How AirCon Technologies Restored Operations After The Fort McMurray Fire

Dec 02, 2016

How AirCon Technologies Restored Operations After The Fort McMurray Fire

BY Andrew Burton

Business Continuity

Earlier this week, wildfires burned in and around Gatlinburg, Tennessee, forcing residents and tourists to evacuate the area. The fire spread rapidly fueled by strong winds and dry conditions due to the Southeast’s worst drought in nearly a decade.

Those conditions and subsequent fire growth are reminiscent of the massive wildfire that erupted in and around the city of Fort McMurray, Alberta. That fire burned more than 1.2 million acres, destroyed 2,400 buildings, and displaced more people than any disaster in Canadian history. Damages have been estimated to be in excess of $9 billion. Many businesses in the region were severely impacted by the event, suffering extended periods of downtime.

Fort McMurray is located in the middle of Northeast Alberta’s Athabasca oil sands, the heart of one of Canada’s largest hubs for oil production. The fire resulted in an estimated loss of 1.2 million barrels of oil per day for two weeks, translating into $985 million in lost gross domestic product, according to The Conference Board of Canada.

AirCon Technologies, which installs and services fire suppression, air conditioning, heating, and air filtration systems on a broad range of mobile heavy equipment used for oil production, was one of the many businesses forced to evacuate during the fire. AirCon employees were unable to return to Fort McMurray for over 40 days, but they were able to return to operations quickly thanks to hard work, smart decisions, and the right technology.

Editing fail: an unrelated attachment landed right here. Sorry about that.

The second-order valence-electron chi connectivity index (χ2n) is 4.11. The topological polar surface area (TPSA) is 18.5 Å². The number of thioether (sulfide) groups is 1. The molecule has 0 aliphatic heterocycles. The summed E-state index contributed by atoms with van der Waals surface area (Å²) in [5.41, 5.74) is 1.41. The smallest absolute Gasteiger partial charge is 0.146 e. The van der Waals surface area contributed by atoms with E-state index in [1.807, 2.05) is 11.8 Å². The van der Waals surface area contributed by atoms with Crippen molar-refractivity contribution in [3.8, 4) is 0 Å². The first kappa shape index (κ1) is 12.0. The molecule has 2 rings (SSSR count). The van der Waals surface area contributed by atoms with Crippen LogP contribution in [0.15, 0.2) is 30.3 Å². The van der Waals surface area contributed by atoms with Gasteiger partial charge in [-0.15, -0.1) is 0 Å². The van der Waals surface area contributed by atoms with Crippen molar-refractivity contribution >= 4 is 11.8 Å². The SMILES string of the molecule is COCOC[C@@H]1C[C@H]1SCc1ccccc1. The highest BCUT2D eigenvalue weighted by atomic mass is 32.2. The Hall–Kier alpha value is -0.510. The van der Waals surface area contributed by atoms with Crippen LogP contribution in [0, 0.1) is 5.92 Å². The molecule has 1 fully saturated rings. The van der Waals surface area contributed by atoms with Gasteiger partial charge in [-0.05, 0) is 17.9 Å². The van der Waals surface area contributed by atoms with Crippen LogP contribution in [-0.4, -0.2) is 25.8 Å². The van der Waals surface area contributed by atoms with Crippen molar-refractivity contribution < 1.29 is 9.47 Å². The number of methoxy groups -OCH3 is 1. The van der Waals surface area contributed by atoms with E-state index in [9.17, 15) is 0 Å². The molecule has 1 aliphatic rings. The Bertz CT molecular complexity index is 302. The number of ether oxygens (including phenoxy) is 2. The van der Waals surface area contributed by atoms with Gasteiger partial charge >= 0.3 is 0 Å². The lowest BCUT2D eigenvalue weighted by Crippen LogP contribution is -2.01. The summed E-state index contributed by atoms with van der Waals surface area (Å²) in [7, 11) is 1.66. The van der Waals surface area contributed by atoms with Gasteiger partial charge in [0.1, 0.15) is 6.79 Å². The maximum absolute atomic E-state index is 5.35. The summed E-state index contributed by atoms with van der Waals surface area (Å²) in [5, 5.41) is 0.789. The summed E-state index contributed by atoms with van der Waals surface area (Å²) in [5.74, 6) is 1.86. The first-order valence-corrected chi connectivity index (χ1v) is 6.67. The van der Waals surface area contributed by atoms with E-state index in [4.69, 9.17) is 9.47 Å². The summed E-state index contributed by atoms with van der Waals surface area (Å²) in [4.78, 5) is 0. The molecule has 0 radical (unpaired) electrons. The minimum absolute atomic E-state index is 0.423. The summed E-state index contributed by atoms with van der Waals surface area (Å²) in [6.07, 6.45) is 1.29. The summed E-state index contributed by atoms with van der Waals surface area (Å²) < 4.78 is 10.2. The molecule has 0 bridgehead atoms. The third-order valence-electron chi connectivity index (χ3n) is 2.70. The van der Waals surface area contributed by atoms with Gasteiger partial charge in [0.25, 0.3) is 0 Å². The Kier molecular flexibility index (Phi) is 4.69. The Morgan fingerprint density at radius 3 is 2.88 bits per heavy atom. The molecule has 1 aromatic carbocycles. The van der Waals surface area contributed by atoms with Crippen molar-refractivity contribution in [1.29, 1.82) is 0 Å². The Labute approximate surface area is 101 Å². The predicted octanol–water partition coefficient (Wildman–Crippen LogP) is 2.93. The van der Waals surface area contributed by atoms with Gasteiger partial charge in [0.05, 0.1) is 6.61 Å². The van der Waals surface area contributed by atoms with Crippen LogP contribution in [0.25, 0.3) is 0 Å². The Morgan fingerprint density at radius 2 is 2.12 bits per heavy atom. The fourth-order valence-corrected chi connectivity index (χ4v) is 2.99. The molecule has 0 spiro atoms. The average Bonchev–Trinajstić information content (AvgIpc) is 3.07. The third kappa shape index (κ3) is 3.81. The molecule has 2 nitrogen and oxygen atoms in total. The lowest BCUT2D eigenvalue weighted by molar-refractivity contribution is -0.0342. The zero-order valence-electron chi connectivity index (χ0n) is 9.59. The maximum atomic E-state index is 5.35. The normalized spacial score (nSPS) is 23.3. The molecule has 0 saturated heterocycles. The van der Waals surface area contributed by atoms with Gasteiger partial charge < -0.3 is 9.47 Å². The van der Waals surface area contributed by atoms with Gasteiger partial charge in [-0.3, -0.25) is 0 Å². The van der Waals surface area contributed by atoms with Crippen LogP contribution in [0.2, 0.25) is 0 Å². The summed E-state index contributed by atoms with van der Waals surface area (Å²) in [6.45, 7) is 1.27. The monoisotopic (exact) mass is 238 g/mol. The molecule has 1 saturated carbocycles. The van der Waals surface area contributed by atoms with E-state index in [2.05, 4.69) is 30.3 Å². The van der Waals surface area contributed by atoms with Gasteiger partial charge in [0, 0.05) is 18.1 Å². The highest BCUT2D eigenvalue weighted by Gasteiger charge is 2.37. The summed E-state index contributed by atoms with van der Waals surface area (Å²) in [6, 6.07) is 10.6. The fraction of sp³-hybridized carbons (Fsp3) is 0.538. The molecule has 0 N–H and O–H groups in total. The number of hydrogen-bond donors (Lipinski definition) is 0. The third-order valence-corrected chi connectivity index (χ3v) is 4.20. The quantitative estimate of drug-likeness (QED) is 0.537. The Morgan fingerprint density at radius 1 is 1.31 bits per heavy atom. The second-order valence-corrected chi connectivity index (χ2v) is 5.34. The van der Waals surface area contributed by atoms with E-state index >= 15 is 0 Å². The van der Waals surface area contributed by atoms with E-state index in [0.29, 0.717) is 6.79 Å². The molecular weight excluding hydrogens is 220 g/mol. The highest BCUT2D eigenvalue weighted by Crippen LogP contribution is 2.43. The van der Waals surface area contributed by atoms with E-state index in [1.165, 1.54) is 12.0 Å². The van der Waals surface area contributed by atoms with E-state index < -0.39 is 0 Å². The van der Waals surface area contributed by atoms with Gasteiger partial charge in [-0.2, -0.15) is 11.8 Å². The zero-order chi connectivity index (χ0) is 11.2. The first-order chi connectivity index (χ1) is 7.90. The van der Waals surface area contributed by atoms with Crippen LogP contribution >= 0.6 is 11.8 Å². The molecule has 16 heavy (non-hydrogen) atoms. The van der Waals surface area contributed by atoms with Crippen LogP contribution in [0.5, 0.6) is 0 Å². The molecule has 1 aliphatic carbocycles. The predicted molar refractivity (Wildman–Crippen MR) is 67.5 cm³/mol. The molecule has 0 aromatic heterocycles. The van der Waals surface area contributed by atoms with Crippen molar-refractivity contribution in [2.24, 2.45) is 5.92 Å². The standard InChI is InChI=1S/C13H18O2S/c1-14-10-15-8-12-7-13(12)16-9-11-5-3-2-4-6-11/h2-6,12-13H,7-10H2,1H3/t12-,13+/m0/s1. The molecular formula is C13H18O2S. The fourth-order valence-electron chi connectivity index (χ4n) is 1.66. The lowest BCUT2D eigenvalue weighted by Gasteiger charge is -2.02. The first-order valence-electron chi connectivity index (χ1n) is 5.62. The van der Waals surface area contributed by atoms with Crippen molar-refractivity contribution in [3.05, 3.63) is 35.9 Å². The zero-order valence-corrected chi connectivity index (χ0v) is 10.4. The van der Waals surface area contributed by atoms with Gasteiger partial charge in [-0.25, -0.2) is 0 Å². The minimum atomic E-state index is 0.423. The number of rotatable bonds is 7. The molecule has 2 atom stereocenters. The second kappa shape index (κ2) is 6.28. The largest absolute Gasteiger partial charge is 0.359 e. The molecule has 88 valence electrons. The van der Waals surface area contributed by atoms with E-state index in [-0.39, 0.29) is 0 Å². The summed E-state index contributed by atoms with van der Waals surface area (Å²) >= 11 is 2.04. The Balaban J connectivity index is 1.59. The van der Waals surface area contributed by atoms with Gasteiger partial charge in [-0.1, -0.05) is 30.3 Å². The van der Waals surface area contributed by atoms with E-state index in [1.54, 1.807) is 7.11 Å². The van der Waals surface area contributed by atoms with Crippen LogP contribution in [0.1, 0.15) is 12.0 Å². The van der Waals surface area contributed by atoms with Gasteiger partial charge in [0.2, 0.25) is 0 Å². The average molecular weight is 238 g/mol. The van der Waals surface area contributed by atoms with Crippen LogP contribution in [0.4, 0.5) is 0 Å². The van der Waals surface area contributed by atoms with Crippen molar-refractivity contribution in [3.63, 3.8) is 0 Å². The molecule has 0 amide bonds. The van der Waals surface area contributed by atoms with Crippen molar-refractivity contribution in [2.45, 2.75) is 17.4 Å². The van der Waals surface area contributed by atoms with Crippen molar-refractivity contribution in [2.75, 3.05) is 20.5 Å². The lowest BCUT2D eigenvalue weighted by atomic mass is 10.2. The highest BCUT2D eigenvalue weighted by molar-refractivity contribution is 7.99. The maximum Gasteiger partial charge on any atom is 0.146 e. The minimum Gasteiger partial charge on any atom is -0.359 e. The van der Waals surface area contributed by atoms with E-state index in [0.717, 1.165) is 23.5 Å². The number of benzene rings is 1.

“If we hadn’t had Datto, and had to rebuild from scratch [using our previous backup solution], it would take three days, and only provide data from four days ago,” said Liam Burgess, President and CEO of AirCon. “I’d estimate our company would have lost $30,000 in revenue in the process.”

To read the company’s story, check out: How AirCon Technologies Survived the Fort McMurray Fire

Subscribe to the Blog